A cancerous lesion may appear as an aphthous stomatitis, but it won’t heal without treatment. Some symptoms of oral cancer are similar to those of this health condition, like painful ulcers and swelling in your neck. But oral cancer is often indicated by unique symptoms, including:
- Bleeding from the mouth or gums
- Loose teeth
- Trouble swallowing
2. How is aphthous stomatitis treated?
Treatment usually isn’t necessary for minor aphthous stomatitis, which tends to clear on their own in a week or two. But large, persistent or unusually painful sores often need medical care. A number of treatment options exist.
- Mouth rinses: A mouth rinse containing the steroid dexamethasone to reduce pain and inflammation or lidocaine to reduce pain.
- Oral medications: Oral medications may be used when aphthous stomatitis is severe or do not respond to topical treatments.
- Cautery of sores: During cautery, an instrument or chemical substance is used to burn, sear or destroy tissue.
- Nutritional supplements: Your doctor may prescribe a nutritional supplement if you consume low amounts of important nutrients, such as folate (folic acid), vitamin B-6, vitamin B-12 or zinc.
1. What causes aphthous stomatitis?
Your risk for developing aphthous stomatitis increases if you have a family history of it. However, there are various causes, and the most popular causes include:
- Viral infection
- Hormonal fluctuations
- Food allergy
- Menstrual cycle
- Vitamin or mineral deficiency
- Immune system problem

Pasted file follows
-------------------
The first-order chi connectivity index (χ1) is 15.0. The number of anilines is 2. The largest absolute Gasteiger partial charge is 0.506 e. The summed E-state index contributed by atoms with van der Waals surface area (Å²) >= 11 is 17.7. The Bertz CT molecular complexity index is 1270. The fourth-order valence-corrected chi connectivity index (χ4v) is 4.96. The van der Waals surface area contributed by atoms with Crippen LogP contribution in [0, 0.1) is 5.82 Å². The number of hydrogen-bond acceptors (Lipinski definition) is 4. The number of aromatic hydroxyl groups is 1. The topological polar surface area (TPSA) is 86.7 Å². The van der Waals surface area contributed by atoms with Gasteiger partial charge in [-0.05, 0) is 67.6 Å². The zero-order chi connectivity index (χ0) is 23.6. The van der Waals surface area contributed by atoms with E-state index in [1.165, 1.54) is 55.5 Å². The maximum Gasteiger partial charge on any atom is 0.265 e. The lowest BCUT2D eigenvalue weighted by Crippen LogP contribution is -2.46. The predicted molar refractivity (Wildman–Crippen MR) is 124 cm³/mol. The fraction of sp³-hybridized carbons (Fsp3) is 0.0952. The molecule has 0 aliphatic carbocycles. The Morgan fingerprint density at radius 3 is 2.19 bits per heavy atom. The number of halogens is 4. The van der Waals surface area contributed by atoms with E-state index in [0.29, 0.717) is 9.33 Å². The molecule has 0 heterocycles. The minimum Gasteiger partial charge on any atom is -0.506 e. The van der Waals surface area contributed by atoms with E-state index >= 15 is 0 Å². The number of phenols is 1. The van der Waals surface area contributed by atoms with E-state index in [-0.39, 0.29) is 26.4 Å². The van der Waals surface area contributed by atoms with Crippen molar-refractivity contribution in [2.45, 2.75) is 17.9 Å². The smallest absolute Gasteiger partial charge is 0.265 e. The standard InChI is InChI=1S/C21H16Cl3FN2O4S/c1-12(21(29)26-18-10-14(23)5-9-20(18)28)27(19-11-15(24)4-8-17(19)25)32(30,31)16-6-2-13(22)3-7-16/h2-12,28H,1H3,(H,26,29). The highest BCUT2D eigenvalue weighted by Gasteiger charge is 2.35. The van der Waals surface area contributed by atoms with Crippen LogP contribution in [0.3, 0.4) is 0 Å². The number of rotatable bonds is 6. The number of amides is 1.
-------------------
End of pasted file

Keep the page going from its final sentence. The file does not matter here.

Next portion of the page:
- Mouth injury
- A deficiency in certain vitamins, such as B-3 (niacin), B-9 (folic acid), or B-12 (cobalamin), can make you more prone to getting aphthous stomatitis. Moreover, zinc, iron, or calcium deficiencies can also trigger or worsen the condition.
In some cases, doctors cannot determine the cause of a this health condition clearly.
2. What increases my risk for aphthous stomatitis?
Anyone can get aphthous stomatitis. However, they occur more often in teens and young adults. Also, they are more common in females than males.
Typically, people with recurrent aphthous stomatitis have a family history of the disorder. This may be due to heredity or to a shared factor in the environment, such as certain foods or allergens.
3. What are some lifestyle changes or home remedies that can help me manage aphthous stomatitis?
According to research, there are some home remedies to prevent this condition.
- Rinse your mouth
- Use salt water or baking soda rinse (dissolve 1 teaspoon of baking soda in 1/2 cup warm water).
- Dab a small amount of milk of magnesia on your aphthous stomatitis a few times a day.
- Avoid abrasive, acidic or spicy foods that can cause further irritation and pain.
- Apply ice to your aphthous stomatitis by allowing ice chips to slowly dissolve over the sores.
- Brush your teeth gently
Need further information? Contact GO.CARE manage team to get more details from expert doctors and medical specialists.
GO.CARE does not provide medical advice, diagnosis or treatment.
Aphthous stomatitis. https://en.wikipedia.org/wiki/Aphthous_stomatitis. Accessed 26 Feb, 2017.
Aphthous stomatitis. http://www.webmd.com/oral-health/guide/canker-sores#2 . Accessed 26 Feb, 2017.
Aphthous stomatitis. http://www.healthline.com/health/canker-sores#Alternativeandhometreatments7. Accessed 26 Feb, 2017.